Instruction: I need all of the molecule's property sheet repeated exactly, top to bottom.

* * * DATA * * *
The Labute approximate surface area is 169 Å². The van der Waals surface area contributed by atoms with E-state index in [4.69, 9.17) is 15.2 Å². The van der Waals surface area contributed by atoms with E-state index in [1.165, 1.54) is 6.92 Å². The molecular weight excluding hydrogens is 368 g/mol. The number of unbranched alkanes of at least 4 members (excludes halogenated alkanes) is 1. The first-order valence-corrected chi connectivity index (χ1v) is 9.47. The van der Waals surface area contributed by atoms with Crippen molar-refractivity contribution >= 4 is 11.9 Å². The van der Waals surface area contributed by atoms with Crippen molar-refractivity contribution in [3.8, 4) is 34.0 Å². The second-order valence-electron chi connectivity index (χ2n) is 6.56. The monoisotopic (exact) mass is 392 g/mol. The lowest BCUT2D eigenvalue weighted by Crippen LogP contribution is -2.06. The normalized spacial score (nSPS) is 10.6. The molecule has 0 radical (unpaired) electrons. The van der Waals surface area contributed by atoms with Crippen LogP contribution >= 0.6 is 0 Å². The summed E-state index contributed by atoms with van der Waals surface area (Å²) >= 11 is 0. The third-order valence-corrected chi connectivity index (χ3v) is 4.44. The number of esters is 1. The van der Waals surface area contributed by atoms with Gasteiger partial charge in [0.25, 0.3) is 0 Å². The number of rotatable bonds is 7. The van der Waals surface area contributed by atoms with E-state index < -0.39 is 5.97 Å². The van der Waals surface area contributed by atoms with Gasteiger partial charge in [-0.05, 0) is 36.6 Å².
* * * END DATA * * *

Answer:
The Labute approximate surface area is 169 Å². The van der Waals surface area contributed by atoms with E-state index in [4.69, 9.17) is 15.2 Å². The van der Waals surface area contributed by atoms with E-state index in [1.165, 1.54) is 6.92 Å². The molecular weight excluding hydrogens is 368 g/mol. The number of unbranched alkanes of at least 4 members (excludes halogenated alkanes) is 1. The first-order valence-corrected chi connectivity index (χ1v) is 9.47. The van der Waals surface area contributed by atoms with Crippen molar-refractivity contribution >= 4 is 11.9 Å². The van der Waals surface area contributed by atoms with Crippen molar-refractivity contribution in [3.8, 4) is 34.0 Å². The second-order valence-electron chi connectivity index (χ2n) is 6.56. The monoisotopic (exact) mass is 392 g/mol. The lowest BCUT2D eigenvalue weighted by Crippen LogP contribution is -2.06. The normalized spacial score (nSPS) is 10.6. The molecule has 0 radical (unpaired) electrons. The van der Waals surface area contributed by atoms with Crippen LogP contribution >= 0.6 is 0 Å². The summed E-state index contributed by atoms with van der Waals surface area (Å²) >= 11 is 0. The third-order valence-corrected chi connectivity index (χ3v) is 4.44. The number of esters is 1. The van der Waals surface area contributed by atoms with Gasteiger partial charge in [0.25, 0.3) is 0 Å². The number of rotatable bonds is 7. The van der Waals surface area contributed by atoms with E-state index < -0.39 is 5.97 Å². The van der Waals surface area contributed by atoms with Gasteiger partial charge in [-0.05, 0) is 36.6 Å².